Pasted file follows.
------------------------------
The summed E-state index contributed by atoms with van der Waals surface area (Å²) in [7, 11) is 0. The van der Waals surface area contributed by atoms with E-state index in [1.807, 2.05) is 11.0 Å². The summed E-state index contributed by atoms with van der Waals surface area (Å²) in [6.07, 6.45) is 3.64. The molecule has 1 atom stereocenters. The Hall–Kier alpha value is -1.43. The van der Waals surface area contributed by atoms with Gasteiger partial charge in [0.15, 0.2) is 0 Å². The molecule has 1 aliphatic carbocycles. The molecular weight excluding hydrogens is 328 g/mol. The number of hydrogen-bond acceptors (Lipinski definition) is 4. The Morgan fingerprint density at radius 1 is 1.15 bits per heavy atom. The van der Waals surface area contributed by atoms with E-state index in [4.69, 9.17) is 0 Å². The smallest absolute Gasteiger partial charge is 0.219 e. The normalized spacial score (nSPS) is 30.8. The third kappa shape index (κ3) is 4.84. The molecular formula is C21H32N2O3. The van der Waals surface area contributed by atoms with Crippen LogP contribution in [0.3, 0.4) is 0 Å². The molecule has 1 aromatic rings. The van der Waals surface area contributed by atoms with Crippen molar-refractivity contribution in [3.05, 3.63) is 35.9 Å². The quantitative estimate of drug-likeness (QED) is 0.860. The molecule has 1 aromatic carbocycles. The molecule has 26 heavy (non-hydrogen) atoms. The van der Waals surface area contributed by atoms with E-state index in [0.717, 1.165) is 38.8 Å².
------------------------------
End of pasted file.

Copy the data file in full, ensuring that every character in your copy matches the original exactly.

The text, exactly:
The summed E-state index contributed by atoms with van der Waals surface area (Å²) in [7, 11) is 0. The van der Waals surface area contributed by atoms with E-state index in [1.807, 2.05) is 11.0 Å². The summed E-state index contributed by atoms with van der Waals surface area (Å²) in [6.07, 6.45) is 3.64. The molecule has 1 atom stereocenters. The Hall–Kier alpha value is -1.43. The van der Waals surface area contributed by atoms with Gasteiger partial charge in [0.15, 0.2) is 0 Å². The molecule has 1 aliphatic carbocycles. The molecular weight excluding hydrogens is 328 g/mol. The number of hydrogen-bond acceptors (Lipinski definition) is 4. The Morgan fingerprint density at radius 1 is 1.15 bits per heavy atom. The van der Waals surface area contributed by atoms with E-state index in [4.69, 9.17) is 0 Å². The smallest absolute Gasteiger partial charge is 0.219 e. The normalized spacial score (nSPS) is 30.8. The third kappa shape index (κ3) is 4.84. The molecular formula is C21H32N2O3. The van der Waals surface area contributed by atoms with Crippen LogP contribution in [0.3, 0.4) is 0 Å². The molecule has 1 aromatic rings. The van der Waals surface area contributed by atoms with Crippen molar-refractivity contribution in [3.05, 3.63) is 35.9 Å². The quantitative estimate of drug-likeness (QED) is 0.860. The molecule has 1 aromatic carbocycles. The molecule has 26 heavy (non-hydrogen) atoms. The van der Waals surface area contributed by atoms with E-state index in [0.717, 1.165) is 38.8 Å².